Martin Wight identified three main historical approaches to thinking about international relations: realism, rationalism, and revolutionism. He classified their respective ideas, notions, and concepts into three distinct "traditions," each with its distinctive political and economic aspects 1:
Realists, or Machiavellians [ Bacon, Hobbes, Richelieu, Frederick the Great, Napoleon, Bismarck, E. H. Carr], who emphasize the anarchical aspects of international politics: "sovereign states acknowledging no political superior, whose relationships are ultimately regulated by war." Rationalists, or Grotians [ Aristotle, Acquinas, Locke, Burke, Madison, de Tocqueville, Gladstone, Lincoln, Churchill], who stress "diplomacy and commerce" and institutions for "continuous and organized intercourse between these sovereign states." Revolutionists, or Kantians [ Rousseau, Kant, Mazzini, Wilson, Cobden, Bright, Marx, Mao], who rely on a "concept of a society of states, or family of nations," in pursuit of an imperative vision of the unity of mankind. 2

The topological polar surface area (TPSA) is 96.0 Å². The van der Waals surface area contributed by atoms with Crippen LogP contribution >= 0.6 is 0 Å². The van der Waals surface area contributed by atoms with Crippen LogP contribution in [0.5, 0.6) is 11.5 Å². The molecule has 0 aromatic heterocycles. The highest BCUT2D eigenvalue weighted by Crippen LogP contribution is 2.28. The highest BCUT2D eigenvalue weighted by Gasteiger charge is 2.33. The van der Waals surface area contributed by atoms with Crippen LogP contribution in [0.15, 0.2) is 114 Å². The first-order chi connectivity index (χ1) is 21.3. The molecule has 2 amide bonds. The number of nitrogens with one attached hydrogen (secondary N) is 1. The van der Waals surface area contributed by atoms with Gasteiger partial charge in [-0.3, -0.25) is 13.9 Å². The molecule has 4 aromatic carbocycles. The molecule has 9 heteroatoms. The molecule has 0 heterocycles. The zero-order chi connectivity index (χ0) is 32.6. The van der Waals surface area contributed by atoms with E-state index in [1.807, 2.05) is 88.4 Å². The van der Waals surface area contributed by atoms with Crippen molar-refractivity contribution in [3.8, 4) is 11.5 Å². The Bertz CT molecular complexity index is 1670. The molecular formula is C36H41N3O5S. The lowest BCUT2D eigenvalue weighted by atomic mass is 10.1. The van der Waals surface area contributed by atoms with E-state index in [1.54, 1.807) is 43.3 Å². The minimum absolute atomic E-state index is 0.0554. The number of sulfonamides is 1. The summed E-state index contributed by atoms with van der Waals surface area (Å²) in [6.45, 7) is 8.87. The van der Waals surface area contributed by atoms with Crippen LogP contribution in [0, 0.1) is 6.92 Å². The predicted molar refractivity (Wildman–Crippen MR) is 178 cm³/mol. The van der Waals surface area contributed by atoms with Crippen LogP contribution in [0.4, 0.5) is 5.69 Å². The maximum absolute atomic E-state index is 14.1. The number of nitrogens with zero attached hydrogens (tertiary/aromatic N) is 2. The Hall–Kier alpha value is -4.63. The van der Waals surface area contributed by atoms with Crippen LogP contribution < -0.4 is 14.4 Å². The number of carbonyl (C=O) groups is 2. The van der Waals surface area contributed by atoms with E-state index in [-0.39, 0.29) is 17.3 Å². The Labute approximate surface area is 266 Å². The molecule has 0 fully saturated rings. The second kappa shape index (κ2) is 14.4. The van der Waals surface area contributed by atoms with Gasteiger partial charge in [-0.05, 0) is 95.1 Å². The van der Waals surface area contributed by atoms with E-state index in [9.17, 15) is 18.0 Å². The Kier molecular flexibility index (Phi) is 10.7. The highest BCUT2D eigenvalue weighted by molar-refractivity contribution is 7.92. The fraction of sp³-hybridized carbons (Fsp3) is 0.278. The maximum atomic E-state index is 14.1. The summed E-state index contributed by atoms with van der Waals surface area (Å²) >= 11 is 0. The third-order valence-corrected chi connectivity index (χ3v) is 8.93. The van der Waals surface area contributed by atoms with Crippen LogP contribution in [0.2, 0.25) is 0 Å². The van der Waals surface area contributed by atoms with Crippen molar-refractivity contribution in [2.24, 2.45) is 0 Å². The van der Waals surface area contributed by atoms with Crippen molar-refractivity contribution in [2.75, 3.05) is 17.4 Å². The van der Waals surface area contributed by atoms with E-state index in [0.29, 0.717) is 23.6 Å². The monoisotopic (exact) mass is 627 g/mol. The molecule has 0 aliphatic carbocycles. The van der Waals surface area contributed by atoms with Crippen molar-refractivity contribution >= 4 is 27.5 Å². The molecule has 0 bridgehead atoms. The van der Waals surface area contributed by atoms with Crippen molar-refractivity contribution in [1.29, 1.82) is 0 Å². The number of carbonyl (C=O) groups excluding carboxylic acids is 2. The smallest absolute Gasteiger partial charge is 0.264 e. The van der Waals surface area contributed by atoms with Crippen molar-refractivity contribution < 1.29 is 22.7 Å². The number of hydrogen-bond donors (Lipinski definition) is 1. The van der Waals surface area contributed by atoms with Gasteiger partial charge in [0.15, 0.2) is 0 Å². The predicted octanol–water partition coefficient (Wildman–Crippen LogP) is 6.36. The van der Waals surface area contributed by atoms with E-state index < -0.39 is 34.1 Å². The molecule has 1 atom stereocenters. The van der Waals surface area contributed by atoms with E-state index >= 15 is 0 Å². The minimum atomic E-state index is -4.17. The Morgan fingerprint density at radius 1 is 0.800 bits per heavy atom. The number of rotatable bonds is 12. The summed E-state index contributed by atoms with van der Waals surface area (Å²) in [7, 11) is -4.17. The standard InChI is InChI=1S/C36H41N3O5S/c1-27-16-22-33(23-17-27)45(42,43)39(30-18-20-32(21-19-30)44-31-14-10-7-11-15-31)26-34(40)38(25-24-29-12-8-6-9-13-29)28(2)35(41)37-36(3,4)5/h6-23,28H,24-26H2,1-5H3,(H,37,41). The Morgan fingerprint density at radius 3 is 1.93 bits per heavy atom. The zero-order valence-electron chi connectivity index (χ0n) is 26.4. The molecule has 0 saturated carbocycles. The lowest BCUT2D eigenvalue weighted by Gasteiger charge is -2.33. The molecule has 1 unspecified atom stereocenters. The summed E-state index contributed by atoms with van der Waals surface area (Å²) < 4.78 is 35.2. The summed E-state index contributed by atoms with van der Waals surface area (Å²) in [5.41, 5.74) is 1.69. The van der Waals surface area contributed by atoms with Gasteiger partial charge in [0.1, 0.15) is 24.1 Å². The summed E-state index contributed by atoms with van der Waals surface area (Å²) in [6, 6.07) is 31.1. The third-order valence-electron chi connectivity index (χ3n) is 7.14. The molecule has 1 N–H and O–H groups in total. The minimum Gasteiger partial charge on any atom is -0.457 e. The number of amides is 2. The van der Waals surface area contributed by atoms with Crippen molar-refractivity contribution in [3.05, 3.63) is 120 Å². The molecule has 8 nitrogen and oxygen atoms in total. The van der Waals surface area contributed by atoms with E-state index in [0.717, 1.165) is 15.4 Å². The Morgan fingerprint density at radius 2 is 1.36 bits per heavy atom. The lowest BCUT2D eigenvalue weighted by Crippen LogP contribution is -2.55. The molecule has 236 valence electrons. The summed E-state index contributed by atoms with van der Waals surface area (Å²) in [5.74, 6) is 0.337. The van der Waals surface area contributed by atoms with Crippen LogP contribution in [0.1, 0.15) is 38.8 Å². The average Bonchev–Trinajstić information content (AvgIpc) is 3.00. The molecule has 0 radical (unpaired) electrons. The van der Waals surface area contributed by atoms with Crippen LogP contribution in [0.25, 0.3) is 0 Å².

To be faithful to history, Wight recognized several subcategories, and even noted some anomalies. He distinguished "soft" revolutionaries, with some sort of gradual, legal, peaceful approach to revolution ( Kant, Wilson, Mazzini), from "hard" revolutionaries committed to violence and destruction (the Jacobins, Marxist-Leninists).
Wight also discussed a fourth anomalous sort of thinking, with which he never seemed really comfortable, and did not classify as a separate "tradition." This was the approach taken by a less salient group of thinkers that he called "inverted revolutionists"--"of whom pacifists are the chief, although not the only, example." 3 Intent, like the Quaker religion, on "evoking the latent power of love in all people, and transforming the world by the transformation of